The insurance industry is slowly undergoing a digital transformation, with the personal insurance industry moving a little faster to adopt insurtech and technology solutions than commercial insurers.
But whether it’s a complex or simple claim, customers expect a modern claims experience that matches the way they process other transactions, from online banking to groceries. They want greater accessibility to the claims process, prompt resolution of claims, and a transparent and efficient process.
In the event of a disaster, however, resource issues can prevent commercial insurers from meeting the expectations of speed and efficiency of their commercial customers. Introducing business complaints automation can balance a digital transaction with the human touch.
Appetite for technology?
One obstacle for commercial insurers is the reluctance to invest a significant amount of money in updating the claims process. Insurance companies prioritize how to sell more insurance, maintain competitive premiums, or retain customers. There doesn’t seem to be the same appetite to invest in technology that will speed up claims handling and provide more customer control and engagement. Although a business interruption claim of $18,000 may be de minimus for the insurer, this claim is incredibly important to the sole proprietorship that needs the $18,000 because it was shut down for a week after a catastrophic event. This business owner wants to move this claim through the process as quickly as possible.
The current standard for processing a commercial insurance claim involves multiple systems, multiple steps, and significant human intervention and handoffs, which slows the process between when an insurable event occurs and when the customer receives a payment. The use of technology and innovation offers the opportunity to streamline the entire claims process, including:
- initiate complaint and customer access;
- provide a platform for claim documents;
- use this same platform to manage the status of claims, provide supporting documentation and post automated updates;
- provide a simple dashboard to calculate and display financial damages; and
- make a final decision and confirm the settlement.
Linking this system to an automated payment gateway makes the claims process more effective and efficient while improving customer satisfaction.
24/7 claims management
Insurance customers want to process their claims at their convenience, day, night or weekend. The human element and the limited availability of insurance professionals can slow down the process in several ways:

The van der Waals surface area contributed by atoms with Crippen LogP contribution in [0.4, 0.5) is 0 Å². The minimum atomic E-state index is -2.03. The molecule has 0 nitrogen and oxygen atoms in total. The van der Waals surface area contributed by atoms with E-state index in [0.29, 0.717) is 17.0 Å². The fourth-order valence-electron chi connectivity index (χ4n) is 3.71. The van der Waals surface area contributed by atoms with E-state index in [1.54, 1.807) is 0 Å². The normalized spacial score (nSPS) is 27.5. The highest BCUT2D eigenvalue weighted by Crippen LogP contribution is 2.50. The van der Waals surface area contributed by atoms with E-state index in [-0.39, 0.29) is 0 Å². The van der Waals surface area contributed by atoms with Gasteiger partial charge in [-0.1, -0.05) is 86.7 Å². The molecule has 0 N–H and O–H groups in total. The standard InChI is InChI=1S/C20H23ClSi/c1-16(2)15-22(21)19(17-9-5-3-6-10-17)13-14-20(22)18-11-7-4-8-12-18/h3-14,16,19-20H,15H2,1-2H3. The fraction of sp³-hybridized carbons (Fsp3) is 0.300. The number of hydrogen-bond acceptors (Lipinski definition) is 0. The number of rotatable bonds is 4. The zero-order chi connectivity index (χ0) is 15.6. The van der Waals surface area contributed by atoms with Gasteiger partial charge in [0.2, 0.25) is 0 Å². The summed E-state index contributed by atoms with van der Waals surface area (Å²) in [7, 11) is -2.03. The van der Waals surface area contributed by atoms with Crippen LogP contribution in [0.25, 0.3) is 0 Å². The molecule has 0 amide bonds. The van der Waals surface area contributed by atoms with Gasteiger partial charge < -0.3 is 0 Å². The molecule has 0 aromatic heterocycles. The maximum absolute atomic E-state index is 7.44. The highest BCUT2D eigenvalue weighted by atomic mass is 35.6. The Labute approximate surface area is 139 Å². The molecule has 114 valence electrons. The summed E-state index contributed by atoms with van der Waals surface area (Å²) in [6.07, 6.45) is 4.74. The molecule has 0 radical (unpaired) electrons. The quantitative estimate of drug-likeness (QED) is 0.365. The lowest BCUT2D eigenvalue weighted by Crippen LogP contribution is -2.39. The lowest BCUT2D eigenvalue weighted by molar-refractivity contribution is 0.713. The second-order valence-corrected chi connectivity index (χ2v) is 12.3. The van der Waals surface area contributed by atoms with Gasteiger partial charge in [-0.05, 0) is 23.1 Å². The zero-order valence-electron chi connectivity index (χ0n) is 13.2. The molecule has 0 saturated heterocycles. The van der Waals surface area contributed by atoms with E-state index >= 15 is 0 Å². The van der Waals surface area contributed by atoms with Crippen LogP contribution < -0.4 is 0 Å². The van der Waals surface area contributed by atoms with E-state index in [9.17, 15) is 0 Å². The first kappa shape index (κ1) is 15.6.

- a claims adjuster with dozens of claims to process;
- limited office hours and restricted hours of insurance professionals; or
- an email that goes unanswered because someone is out of the office, has mediation or training, or is simply busy elsewhere.
These bottlenecks can be removed and eliminated by a technology-driven, on-demand, self-service claims platform. Such an insurtech solution will not only digitize an analog process already in place. This can give the claimant more control over the claims process and shorten the time from insured event to payment while maintaining necessary compliance and due diligence. Making the claims process more efficient can also free insurance professionals from basic administrative and processing tasks, allowing them to focus on more complex claims issues.
The right technology solution can help a business solve the talent problem facing all sectors of the economy. Since many steps in the traditional claims process require human intervention, the right platform can streamline the process through automation while creating consistency in the claims process journey, regardless of talent shortages. When a claim requires further conversation or investigation, claims professionals can step in.
Choose the right solution
However, commercial insurers face the risk of technology choice overload. Commercial insurers are cautiously moving into insurtech, looking for innovative technology to use as a testing ground for some non-complex P&C claims. Insurance companies have a patchwork of systems, developed through mergers and acquisitions, that don’t necessarily communicate well with each other. Adding a plug-and-play insurtech solution is usually not the right choice. Businesses will likely consider existing technology modified to meet their specific strategic needs. Because of this need for a custom solution, more and more startups are entering the insurance market, creating new claims cloud solutions that insurers can take off the net and customize.
One of the ways insurance companies can go wrong when choosing a technology solution is that the right stakeholders may not be involved in the decision-making or planning process. There can be a disconnect between what the business is trying to achieve in terms of efficiency and saving money, and the experience of the employees and departments actually using the new system.
Over time, commercial insurance customers will become increasingly comfortable with automation. The proper use of insurtech will set insurance companies apart as they battle for renewals and new customers.
For now, early adopters of business claims automation are balancing both a digital solution and the human touch.
Simon Oddie is a partner at Baker Tilly. He works with insurers and lawyers in North America, South America, Europe, Africa, Asia and Australia.
Bernard Regan is Director of the Global Forensic Consulting Practice at Baker Tilly. He specializes in the application and management of computer forensic processes, including cybersecurity and digital forensics.